Grand Island churches participating in the World Day of Prayer are: Saint Martin-in-the-Fields Episcopal Church, Island Presbyterian Church, Saint Timothy Lutheran Church, Saint Stephen Roman Catholic Church, and Trinity United Methodist Church.
All are welcome at this very joyful event which celebrates prayer, music, fellowship, and Africa!
The women of Cameroon wrote the prayers for this year’s event:
The 2010 service and offering grants will focus on issues affecting women and children and their communities in a globalized world. Let us think of:
- Market women, typically referred to as “buyam sellams” (from the verbs to buy and to sell), who play a fundamental role in the Cameroonian economy helping to sustain their communities with their sales. Many are organized such as the Association of Women Entrepreneurs in Cameroon.
- Cameroon’s women and children who through human trafficking, are forced into modern day slavery that consists of servitude and sexual exploitation.
- The women of Cameroon facing domestic violence and sexual abuse, in addition to harmful traditional practices like genital mutilation.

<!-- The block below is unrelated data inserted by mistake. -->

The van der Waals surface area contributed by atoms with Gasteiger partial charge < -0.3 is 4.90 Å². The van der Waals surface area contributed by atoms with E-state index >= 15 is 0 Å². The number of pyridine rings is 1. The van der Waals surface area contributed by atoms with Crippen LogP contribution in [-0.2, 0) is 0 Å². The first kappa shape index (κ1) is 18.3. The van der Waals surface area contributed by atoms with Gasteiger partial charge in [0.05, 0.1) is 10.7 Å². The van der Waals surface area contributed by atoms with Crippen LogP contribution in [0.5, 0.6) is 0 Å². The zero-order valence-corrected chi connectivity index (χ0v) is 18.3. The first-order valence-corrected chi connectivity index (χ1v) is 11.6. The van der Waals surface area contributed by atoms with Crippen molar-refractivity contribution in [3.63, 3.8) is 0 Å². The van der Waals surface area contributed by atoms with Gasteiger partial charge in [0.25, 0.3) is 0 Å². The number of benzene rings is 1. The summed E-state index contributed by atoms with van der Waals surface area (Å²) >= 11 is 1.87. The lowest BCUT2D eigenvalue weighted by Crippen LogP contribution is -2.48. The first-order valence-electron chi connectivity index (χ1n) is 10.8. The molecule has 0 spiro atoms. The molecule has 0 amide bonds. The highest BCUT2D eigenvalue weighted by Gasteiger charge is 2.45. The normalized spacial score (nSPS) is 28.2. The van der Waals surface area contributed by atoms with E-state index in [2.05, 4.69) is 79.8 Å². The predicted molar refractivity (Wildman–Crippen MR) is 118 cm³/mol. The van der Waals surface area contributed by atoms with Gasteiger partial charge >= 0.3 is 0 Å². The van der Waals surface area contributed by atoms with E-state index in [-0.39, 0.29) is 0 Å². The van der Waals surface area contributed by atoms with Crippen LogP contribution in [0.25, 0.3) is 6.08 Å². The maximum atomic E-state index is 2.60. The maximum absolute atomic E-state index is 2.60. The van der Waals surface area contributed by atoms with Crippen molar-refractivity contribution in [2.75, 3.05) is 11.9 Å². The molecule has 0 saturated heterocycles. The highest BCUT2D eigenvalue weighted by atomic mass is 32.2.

- Gender issues resulting in the gap in women’s rights in theory and in practice, especially regarding women’s land rights.
- The growing rate of HIV infection among young women and girls.
The Republic of Cameroon (République du Cameroun in French) is located in the center of Africa above the equator at the extreme end of the Gulf of Guinea. It is bordered by Nigeria, Chad, the Central African Republic, in addition to Congo Brazzaville, Gabon, and Equatorial Guinea.
Cameroon is comparable in size to Papua New Guinea and slightly larger than California in the U.S. The official languages are French and English with a dominance of the French language. The national currency is the Franc CFA, which is the common currency among 14 countries of Central and West Africa who cooperate financially.
Due to its cultural and geographical diversity, Cameroon is often referred to as “Africa in miniature.”
Cameroon is culturally and ecologically rich, having approximately 240 local languages corresponding to the 240 ethnic groups. It also has great biodiversity, especially in regards to its flora. Due to its cultural and geographical diversity, Cameroon is often referred to as “Africa in miniature.”
Cameroon is rich in natural resources. The economy is based largely on agriculture and an estimated 70% of the population are farmers. Other sources of revenue come from forestry, minerals, and petroleum. As agriculture is an important part of the economy, land is one of Cameroon’s greatest resources.
As we begin our journey with the women of Cameroon, we learn about the social challenges that include the trafficking of children, particularly girls for sexual exploitation and slavery, gender issues that allow the perpetuation of violence against women and women losing their land rights. We will ask and seek answers to questions about possibility and justice in Cameroon. On Friday, March 5, 2010, we welcome the Worshipping Community to join the women of Cameroon.
Let’s turn our prayers into action.